CIS 540: Principles of Embedded Computation, Spring 2017
- Instructor: Rajeev Alur
- Lectures: Monday, Wednesday, 10.30 -- Noon
- Recitation: Friday, 11am -- Noon
- Teaching Assistant: TBA
- Office Hours: TBA
This course is focused on the principles underlying design and analysis of
computational elements that interact with the physical environment.
Increasingly, such embedded computers are everywhere, from
smart cameras to medical devices to automobiles.
While the classical
theory of computation focuses on the function that a program computes,
to understand embedded computation, we need to focus on the
reactive nature of the interaction of a component with its
environement via inputs and outputs, the continuous dynamics of the physical
world, different ways of communication among components, and
requirements concerning safety, timeliness, stability, and performance.
Developing tools for approaching design, analysis, and implementation of
embedded systems in a principled manner is an active research area.
This course will attempt to give students a coherent introduction to
this emerging area.
This course assumes mathematical maturity, commensurate with
either ESE 210 (Introduction to Dynamical Systems) or
CIS 262 (Introduction to Theory of Computation).
It is suitable for students who have undergraduate degree in computer science,
or computer engineering, or electrical engineering. It is also suitable for
Penn undergraduates in CSCI and CMPE as an upper-level elective.
Principles of Cyber-Physical Systems; R. Alur, 2015, MIT Press.
- Five Homeworks (25%): Each such homework will consist of theoretical problems.
- Projects (25%): There will be two project homeworks that will focus on design, modeling, and formal analysis of representative problems using modeling tools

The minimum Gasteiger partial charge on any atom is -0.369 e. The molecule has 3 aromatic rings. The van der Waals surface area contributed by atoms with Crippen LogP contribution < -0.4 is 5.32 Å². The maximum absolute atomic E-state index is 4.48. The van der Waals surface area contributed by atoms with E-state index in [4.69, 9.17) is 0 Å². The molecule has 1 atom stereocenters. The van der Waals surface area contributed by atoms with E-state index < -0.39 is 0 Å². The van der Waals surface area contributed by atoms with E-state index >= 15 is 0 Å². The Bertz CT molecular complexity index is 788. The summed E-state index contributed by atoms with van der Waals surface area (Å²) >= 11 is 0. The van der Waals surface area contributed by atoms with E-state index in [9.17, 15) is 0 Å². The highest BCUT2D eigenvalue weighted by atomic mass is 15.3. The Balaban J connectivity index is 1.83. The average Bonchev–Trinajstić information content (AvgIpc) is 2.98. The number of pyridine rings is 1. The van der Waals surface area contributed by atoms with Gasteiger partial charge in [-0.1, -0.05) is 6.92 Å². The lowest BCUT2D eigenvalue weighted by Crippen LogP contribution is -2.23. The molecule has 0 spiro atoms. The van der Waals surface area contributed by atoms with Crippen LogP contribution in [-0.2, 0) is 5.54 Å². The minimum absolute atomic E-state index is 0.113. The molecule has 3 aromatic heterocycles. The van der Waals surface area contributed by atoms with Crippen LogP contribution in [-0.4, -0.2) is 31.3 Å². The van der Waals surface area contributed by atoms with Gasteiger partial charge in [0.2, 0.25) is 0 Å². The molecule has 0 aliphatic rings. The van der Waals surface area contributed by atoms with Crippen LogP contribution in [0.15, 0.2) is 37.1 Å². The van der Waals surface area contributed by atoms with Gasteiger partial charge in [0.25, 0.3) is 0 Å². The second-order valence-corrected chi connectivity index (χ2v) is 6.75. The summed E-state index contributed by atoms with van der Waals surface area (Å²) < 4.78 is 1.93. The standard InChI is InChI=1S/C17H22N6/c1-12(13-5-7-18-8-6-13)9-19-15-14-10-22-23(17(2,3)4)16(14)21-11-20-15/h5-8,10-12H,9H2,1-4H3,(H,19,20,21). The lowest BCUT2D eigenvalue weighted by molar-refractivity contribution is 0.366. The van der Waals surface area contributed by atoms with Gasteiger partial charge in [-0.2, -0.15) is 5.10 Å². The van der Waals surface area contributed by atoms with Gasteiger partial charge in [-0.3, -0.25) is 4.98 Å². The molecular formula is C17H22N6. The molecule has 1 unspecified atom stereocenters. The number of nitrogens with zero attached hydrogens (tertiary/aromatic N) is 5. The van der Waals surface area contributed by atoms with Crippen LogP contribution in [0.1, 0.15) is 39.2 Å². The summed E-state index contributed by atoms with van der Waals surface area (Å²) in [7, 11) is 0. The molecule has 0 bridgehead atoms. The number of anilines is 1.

- Midterm (20%)
- Final Exam (30%)
- Lecture participation: If you are lost during a lecture, do not hesitate to ask questions.
When I ask a question, don't be shy, and answer it the best way you can.
You are not allowed to use electronic devices such as laptops
and mobile phones during a lecture except to access lecture slides.
- Recitation: Recitation will not cover new material, and will be used
to solve exercises, answer questions, and review background material.
- Plagiarism policy: For homeworks, projects, and exams, you can use your
personal class notes, lecture notes, and reference books.
Do not copy material from friends or from the web.
For violations of this rule, you will be reported to the Office of the Student Conduct at Penn, which may result in expulsion.
Please take the plagiarism rules serioiusly.
Start working on the homeworks and projects early, and if you get stuck, contact the instructor or the TA,
or post a question on Piazza.
Maintained by Rajeev Alur